Fresh off a shaky performance at his first Democratic presidential primary debate, former Vice President Joe Biden will head to Seattle on Saturday for a pair of private fundraisers co-hosted by top Microsoft and Amazon executives, and wealthy investors and political insiders including former Gov. Gary Locke.
Biden is scheduled to attend a late afternoon reception at the home of public-relations executive Roger Nyhus in Seattle’s Capitol Hill neighborhood, followed by an evening gathering at the Medina home of former Microsoft president Jon Shirley.
No public events have been announced for the trip, Biden’s first to the state since declaring his presidential candidacy. He was scheduled to attend a trio of similar high-dollar fundraisers Friday in San Francisco.
Fundraising invitations obtained by The Seattle Times show 29 co-hosts for the two Saturday events, including big names in local tech and political circles.
At the evening event in Medina, co-hosts include Microsoft President Brad Smith, Microsoft VP for European Union affairs John Frank, former Costco CEO Jim Sinegal and former Nordstrom executive Susan Brotman, as well as former Seattle Deputy Mayor Hyeok Kim.
Co-hosts of the earlier event in Seattle will include Locke, Amazon general counsel David Zapolsky, Microsoft lobbyist Michael Mattmiller, attorney and former congressional candidate Jason Rittereiser, and Dr. Guy Hudson, CEO of Swedish Health Services.
Admission to the Nyhus event starts at $1,000; donors must pay at least $2,800 to get into the Shirley home. A Biden spokeswoman declined to say how much money the campaign expects to raise at the two events.
Some of the event hosts also have contributed money to the presidential campaign of Washington Gov. Jay Inslee, who struggled to get much speaking time during the first Democratic debate on Wednesday. Microsoft’s Smith and Amazon’s Zapolsky, for example, have each donated $5,600 to Inslee, according to Federal Election Commission filings.
Biden’s visit to Seattle comes after he faced multiple blows at Thursday’s debate in Miami, including a dramatic attack by California Sen. Kamala Harris, who pummeled Biden on his recent boasts about a past working relationship with segregationist senators, calling his comments “hurtful.”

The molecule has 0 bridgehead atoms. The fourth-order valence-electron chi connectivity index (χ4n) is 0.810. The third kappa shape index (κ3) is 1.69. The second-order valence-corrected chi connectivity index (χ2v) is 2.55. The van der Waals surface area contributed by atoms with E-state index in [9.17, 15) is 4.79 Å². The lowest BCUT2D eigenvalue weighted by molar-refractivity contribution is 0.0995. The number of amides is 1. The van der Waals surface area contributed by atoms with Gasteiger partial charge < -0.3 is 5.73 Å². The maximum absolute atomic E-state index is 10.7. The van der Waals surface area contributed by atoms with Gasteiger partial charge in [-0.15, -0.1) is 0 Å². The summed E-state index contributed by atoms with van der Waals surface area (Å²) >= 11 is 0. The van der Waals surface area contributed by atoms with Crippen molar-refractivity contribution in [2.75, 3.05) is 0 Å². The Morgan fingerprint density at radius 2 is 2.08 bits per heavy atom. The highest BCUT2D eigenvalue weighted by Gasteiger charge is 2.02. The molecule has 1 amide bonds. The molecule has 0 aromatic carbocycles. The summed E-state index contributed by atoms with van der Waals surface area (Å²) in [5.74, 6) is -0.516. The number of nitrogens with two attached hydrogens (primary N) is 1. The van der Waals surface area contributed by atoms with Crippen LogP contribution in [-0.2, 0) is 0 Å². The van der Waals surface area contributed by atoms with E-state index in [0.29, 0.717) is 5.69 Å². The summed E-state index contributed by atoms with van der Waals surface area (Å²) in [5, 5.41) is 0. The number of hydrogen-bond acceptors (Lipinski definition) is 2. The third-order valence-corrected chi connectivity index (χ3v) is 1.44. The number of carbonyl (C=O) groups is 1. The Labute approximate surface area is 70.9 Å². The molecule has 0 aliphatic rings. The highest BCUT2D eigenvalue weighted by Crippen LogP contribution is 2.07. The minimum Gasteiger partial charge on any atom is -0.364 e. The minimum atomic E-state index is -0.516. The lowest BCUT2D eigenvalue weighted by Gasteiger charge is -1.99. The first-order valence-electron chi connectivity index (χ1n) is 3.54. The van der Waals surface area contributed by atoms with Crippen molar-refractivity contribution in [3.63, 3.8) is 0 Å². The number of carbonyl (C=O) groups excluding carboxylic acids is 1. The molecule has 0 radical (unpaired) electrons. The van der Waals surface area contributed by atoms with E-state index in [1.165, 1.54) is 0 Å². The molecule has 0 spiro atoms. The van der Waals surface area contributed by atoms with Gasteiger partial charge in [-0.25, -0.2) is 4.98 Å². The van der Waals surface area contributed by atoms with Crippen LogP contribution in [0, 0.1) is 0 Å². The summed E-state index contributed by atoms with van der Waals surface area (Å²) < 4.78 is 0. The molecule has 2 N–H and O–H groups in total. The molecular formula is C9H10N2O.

The former Delaware senator, who served two terms as vice president under President Barack Obama, has dominated early 2020 polling for the Democratic nomination.
His critics contend he’s out of step with the rising progressive wing of the Democratic Party and should cede power to a new generation with bolder ideas. But Biden is seen by supporters as an experienced and popular politician who appeals to moderates and blue-collar voters, giving the party its best shot at defeating President Donald Trump.
That’s the view of Joseph Schocken, one of the co-hosts of the Shirley fundraiser.
“The first reason is electability,” said Schocken, the founder and president of Broadmark Capital, a Seattle-based investment bank, in an interview Friday.
As evidence, he pointed to Trump’s frequent singling out of Biden for attacks. “All Trump talks about is Biden because he understands that Biden is the one most legitimate, the strongest threat to Trump’s reelection.”
“We care passionately about issues like health care and income inequality,” he said. “You are not going to get anything done from the far right or the far left.”
Schocken predicted Democrats will hand the 2020 election to Trump if they nominate someone like Vermont Sen. Bernie Sanders, a self-described democratic socialist.
“Bernie isn’t even a Democrat. Tell me how that’s gonna play in swing states,” he said, dismissing polls that have shown Sanders leading in a head-to-head matchup against Trump.
Asked about candidates who challenged Biden during this week’s debate to “pass the torch” to a younger generation of leaders, Schocken said, “I agree with them. It is time to pass the torch.” But, he said, “that issue is less important than defeating Trump.”